This question was asked before on stackexachange. The answer is to use Eulers relation for plane graphs:
faces = 2 + edges - vertices
Two circles can intersect at at most 2 points. Thus 4 circles intersect at at most 2 + 4 + 6 = 12 points (you have to start with one vertex by default, to make Eulers formula hold). The version with 12 intersections should have the most faces, every time you have less intersections, you also have less faces (I hope thats right, I am tired).
max faces = 2 + edges - 12
So we only have to figure out the number of edges a graph of four circles can possibly have.
Assume you have a graph of n circles and you add one circle. This will add new edges, depending on how many new vertices we have. On the new circle itself it will add at most 2n new edges. Every time the new circle "cuts through" an existing edge, he will devide this edge, creating at most one more in total. Thus, at most 2n + 2n = 4n new edges.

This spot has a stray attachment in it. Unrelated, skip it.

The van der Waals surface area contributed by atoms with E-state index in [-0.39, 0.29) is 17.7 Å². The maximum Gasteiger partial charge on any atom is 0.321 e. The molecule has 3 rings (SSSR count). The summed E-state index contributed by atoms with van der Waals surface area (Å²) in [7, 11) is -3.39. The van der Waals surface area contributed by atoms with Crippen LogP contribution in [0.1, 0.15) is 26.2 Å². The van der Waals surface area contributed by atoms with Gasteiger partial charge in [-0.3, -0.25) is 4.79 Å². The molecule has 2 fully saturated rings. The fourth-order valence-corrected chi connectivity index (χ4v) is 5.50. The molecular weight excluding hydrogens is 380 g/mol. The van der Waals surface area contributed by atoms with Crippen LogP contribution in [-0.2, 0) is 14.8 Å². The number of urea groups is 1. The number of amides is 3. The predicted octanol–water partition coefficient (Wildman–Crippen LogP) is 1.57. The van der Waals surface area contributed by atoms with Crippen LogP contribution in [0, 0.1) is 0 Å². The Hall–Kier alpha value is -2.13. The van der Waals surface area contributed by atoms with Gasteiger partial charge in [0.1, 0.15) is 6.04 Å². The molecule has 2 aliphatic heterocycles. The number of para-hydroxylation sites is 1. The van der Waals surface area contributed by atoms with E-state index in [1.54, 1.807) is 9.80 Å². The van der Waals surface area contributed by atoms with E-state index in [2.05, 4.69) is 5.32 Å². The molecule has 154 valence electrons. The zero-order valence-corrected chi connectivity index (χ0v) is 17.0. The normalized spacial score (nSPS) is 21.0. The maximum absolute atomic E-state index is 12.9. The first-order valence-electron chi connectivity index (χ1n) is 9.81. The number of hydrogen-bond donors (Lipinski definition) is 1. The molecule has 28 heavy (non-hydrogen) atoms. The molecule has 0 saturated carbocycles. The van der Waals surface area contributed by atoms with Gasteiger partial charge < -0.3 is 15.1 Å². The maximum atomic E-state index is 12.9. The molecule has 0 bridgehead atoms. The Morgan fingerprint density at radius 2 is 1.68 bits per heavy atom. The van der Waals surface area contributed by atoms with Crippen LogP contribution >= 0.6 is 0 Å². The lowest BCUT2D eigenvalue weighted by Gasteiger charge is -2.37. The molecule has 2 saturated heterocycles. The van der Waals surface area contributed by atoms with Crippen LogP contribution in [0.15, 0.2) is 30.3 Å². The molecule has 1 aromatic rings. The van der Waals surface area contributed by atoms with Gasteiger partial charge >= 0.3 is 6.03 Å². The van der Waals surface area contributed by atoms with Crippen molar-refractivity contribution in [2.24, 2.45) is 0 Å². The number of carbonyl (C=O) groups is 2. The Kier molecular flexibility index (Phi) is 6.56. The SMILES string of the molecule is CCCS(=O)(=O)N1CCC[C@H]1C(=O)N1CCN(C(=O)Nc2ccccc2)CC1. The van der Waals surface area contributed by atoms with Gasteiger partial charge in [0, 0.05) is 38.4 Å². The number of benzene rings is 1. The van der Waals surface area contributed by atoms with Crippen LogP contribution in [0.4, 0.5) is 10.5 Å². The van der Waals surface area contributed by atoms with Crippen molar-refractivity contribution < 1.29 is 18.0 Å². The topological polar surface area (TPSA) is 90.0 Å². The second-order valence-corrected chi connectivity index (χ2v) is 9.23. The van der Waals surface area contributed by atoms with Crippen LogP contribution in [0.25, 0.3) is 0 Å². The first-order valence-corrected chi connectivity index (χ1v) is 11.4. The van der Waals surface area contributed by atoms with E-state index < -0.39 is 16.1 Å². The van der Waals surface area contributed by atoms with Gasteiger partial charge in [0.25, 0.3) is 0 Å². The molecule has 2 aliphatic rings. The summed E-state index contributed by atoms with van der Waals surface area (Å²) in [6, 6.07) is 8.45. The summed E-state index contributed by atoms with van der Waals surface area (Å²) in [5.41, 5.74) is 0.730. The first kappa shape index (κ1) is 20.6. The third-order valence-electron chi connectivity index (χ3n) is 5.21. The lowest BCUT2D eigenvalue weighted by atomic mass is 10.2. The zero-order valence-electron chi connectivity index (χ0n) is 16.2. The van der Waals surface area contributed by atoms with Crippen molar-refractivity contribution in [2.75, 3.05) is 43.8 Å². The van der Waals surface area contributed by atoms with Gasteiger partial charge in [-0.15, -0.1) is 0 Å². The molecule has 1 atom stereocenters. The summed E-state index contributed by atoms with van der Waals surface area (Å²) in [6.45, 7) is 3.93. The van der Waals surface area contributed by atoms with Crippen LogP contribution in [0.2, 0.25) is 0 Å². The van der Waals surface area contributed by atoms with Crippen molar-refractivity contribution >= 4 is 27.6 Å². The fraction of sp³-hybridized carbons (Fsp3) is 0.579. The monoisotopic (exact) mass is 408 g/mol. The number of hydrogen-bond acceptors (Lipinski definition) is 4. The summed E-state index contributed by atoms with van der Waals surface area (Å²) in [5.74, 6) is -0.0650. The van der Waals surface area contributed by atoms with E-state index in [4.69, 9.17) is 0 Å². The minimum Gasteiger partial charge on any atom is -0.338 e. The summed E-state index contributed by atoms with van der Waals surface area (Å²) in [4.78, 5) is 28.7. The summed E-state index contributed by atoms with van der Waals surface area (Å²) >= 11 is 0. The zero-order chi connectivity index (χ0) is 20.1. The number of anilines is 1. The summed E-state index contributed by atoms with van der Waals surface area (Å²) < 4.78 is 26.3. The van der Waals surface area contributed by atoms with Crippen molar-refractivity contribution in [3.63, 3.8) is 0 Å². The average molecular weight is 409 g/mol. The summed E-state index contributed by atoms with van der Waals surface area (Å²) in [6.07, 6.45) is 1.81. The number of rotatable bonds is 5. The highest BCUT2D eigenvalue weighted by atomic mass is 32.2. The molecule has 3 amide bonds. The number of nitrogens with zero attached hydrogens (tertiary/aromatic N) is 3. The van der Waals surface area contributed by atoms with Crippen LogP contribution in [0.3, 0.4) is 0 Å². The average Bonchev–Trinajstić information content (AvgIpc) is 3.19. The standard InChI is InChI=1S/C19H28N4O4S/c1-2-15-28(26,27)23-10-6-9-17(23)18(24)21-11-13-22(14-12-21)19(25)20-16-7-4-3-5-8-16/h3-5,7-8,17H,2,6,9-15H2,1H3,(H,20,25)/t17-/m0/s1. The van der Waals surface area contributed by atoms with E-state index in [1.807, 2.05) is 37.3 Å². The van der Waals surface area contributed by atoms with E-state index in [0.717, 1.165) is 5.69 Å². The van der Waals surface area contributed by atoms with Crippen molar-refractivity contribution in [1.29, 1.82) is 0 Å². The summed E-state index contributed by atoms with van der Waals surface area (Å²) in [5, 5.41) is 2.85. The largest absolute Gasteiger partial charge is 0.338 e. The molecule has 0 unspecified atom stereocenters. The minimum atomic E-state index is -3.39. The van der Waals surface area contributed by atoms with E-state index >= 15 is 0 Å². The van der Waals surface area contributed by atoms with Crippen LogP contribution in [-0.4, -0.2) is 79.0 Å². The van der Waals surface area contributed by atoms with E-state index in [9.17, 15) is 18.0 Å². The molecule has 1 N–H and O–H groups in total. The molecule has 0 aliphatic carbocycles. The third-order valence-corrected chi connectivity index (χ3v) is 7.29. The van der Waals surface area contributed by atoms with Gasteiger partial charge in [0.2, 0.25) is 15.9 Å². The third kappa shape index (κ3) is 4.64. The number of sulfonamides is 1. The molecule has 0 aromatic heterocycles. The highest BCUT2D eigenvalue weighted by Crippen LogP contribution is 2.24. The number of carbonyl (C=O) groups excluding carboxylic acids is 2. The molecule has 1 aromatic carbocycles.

Start with one circle: 1 edge
Two circles: at most 1 + 4 = 5 edges
Three circles: a most 5 + 4 * 2 = 8 + 5 = 13 edges
Four circles: at most 13 + 4 * 3 = 25 edges
thus, max faces = 2 + max edges - 12 <= 2 + 25 - 12 = 15.
It seems like I overcalculated the number of possible new edges in the step from one to two circles. This is because the two new intersections must devide the same existing edge (there is only one) and therefore creating only one new edge on the first circle (+ the two on the second circle, thus at most three new edges in total). So the number of edges four circles can have at most is actually 24. But 25 is good enough to show that the diagram is impossible.
I hope I didn t write completely nonsense. Its pretty late now. Youre welcome to correct :)
Eulers Formula is really elegant though, so you should be happy using it in one way or other.
Edit: I just realized there is a problem with Eulers Formula if you start with only one circle. So it is probably better two start with two. But the argument should look similar then, maybe +/- 1 face. gn8